Their rescue was the result of the 1972 Marine Mammal Protection Act, and currently, gray seals breed at two sites in Maine: Green Island, near Petit Manan, which had 59 seal pups in 2008; and Seal Island, near Vinalhaven, which had 446. While small in comparison to the estimated 350,000 gray seals in Canada, the numbers are rising. The seals have a year-round presence from southwestern Nova Scotia and Fundy Bay along the coast to Massachusetts and beyond, almost to Rhode Island’s Narragansett Bay. During the winter, they range as far south as New Jersey. Stranded animals have been reported in Cape Hatteras, North Carolina. 

Ferocious hunters, gray seals eat 4 to 6 percent of their body weight every day—around 40 pounds of meat for an adult male. They roam the water column searching for lobster and other crustaceans, sand eels, cod, herring, skate, squid, octopus, seabirds—and the occasional harbor porpoise, a 5-foot, 100-pound cetacean that is a very fast swimmer. Mostly they consume their prey under water, although larger animals may be brought to the surface to be torn apart and enjoyed piecemeal. Gray seals are capable of diving deep—250 feet is not unusual—and they have been recorded as far down as 1,560 feet. They can hold their breath for an hour.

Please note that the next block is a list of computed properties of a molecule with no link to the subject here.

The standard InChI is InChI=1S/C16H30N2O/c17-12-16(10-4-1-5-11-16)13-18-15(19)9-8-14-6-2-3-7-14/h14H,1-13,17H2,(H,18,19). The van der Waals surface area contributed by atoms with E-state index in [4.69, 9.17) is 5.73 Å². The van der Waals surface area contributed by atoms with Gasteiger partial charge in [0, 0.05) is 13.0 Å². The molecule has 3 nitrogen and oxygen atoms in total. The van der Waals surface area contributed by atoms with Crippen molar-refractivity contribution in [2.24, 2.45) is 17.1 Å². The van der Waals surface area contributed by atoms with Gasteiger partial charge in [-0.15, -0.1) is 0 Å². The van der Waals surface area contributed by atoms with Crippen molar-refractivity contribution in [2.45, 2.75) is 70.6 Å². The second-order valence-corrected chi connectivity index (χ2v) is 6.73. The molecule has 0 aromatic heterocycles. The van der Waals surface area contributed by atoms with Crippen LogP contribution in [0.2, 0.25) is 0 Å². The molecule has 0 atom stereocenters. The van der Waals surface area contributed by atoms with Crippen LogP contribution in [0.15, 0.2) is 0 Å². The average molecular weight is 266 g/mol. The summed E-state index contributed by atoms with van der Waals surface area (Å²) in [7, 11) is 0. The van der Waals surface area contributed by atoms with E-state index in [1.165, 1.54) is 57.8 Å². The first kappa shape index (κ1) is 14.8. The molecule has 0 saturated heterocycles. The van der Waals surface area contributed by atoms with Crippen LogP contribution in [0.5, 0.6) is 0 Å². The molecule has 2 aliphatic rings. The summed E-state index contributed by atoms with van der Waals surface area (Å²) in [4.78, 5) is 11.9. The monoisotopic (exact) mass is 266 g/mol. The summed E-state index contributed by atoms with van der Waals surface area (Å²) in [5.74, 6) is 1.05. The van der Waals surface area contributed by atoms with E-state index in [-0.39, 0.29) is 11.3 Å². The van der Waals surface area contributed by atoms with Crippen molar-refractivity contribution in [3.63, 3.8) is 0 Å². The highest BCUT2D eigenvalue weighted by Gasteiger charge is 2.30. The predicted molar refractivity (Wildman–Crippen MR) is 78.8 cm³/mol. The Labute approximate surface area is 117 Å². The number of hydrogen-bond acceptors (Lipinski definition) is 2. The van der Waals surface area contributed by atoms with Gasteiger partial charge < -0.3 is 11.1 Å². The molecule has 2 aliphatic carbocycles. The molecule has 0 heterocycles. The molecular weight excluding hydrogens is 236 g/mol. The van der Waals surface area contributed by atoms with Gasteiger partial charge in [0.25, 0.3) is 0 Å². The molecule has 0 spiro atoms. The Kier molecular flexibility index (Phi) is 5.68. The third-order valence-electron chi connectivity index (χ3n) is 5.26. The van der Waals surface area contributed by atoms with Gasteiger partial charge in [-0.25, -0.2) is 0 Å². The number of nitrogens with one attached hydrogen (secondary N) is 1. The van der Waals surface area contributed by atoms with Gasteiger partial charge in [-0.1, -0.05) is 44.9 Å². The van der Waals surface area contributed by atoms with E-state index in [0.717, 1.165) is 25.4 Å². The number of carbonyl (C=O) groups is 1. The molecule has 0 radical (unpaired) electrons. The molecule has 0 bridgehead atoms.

A mile long by 300 yards across at its widest point, Seal Island was historically a destination for harvesters of eggs, feathers, and meat, which contributed to the local extinction of gray seals and a variety of colonial nesting seabirds. During World War II and until the 1960s, the military made matters worse when it used the island for target practice, leaving a legacy of pockmarks in the granite and a scattering of unexploded ordnance.

During WW II and until the 1960s, the island was used for target practice by the military and the occasional unexploded shell still turns up. After the passage of the Marine Mammal Protection Act, the island became a part of the federal Maine Coastal Islands National Wildlife Refuge and is now managed collaboratively by the U.S. Fish and Wildlife Service and the National Audubon Society, at long last providing legal protection from the grasping hand of human self-interest.